Tuesday, January 28, 2014

Calling All Clients!

  Hi to all of our wonderful blog followers! My name is Amy. I am a certified veterinary technician here at Veterinary Associates of Cape Cod. I have had the pleasure of working here for the last six years. Every year, Dr. Thomas Burns reviews each staff member to make sure they are happy, feel appreciated, and that  their performance is up to standard. This is incredibly important because patient care is number one on Dr. Burns' ever growing list. Listening to staff concerns, ideas, and feedback on a regular basis enables a positive work environment, which in return makes for the highest quality patient care. Another part of the annual review is to offer additional responsibilities and/or opportunities. One of my new responsibilities is writing the blog. So I will be making a new blog entry once a week. Amongst several ideas I already have, I also would like to try to incorporate our clients more. So if you have a picture, a medical case, or just a happy story about your furry family members, please share them with me at:  grizzandshikaka@gmail.com. In the subject line please write "blog" so I can filter through more easily. Thanks to all who follow!

Wednesday, January 22, 2014

Microchipping: More than just a chip!


Microchipping has become increasingly popular over the years in veterinary medicine because it is such a wonderful tool to help reunite lost pets with their owners.  In recent years, think about all of the major storms we have had and how many pets have been lost to their owners due to dire circumstances.  For the person who has lost everything, finding their pet is one of the greatest gifts indeed.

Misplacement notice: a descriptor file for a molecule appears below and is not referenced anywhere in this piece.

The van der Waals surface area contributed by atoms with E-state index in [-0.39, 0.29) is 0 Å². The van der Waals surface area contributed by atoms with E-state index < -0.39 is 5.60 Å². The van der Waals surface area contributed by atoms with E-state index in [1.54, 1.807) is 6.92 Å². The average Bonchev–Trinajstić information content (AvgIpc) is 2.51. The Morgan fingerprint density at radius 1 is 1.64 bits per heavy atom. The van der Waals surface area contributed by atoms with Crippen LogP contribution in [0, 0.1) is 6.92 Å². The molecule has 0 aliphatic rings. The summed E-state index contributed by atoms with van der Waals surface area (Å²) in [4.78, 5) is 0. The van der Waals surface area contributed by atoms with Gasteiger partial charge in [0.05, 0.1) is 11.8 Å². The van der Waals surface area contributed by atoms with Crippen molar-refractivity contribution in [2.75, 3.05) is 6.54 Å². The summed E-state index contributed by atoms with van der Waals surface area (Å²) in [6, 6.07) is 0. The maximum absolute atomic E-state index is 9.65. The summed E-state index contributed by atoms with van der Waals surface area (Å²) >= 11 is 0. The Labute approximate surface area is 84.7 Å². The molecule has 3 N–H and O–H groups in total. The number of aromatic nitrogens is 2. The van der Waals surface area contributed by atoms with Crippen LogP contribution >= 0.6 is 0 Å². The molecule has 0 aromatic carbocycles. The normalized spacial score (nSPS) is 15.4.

What is the microchip?  It is a small electronic chip embedded with a number that gets implanted between the shoulder blades of your pet.  At Veterinary Associates of Cape Cod we often implant the chips while they are anesthetized for their spay or neuter procedure; this ensures they do not feel a thing.  Each number is unique and specific to that pet.

But it doesn't stop there, perhaps the  most important part about microchipping your pet is to register with the online database.  This is something the owner must do when they get home.  At our hospital we do a thorough patient discharge with the client for the surgery and we also go over all of the microchip information and the importance of registering your pet online.  This step is crucial because at Veterinary Associates of Cape Cod we have the pet's microchip number in our files, but they are not yet in the online database.  The online database is whats going to allow for your pet to have the best chance of being reunited with you should they get lost.  This way anyone who finds your pet can bring him or her to the nearest shelter or clinic where they can be scanned for a microchip.  Then all the clinic workers have to do is search the online database for that pet's microchip number and the owner's information will be readily available.

Registering your pet is incredibly easy.  It can be done online if you have Internet access or over the phone if you do not.  It only takes 5 to 10 minutes and all you have to do is create an account with  your name, address, and the best phone number to reach you.  It is best for the owner to do this at home because they can provide the most accurate information should their pet be lost.

If you have further questions about getting your pet microchipped you can visit the PetLink website at www.petlink.net, or simply give us a call at 508-394-3566 and one of our certified veterinary technicians will be happy to answer any questions!

Wednesday, January 15, 2014

Patient Spotlight: Grizz Lee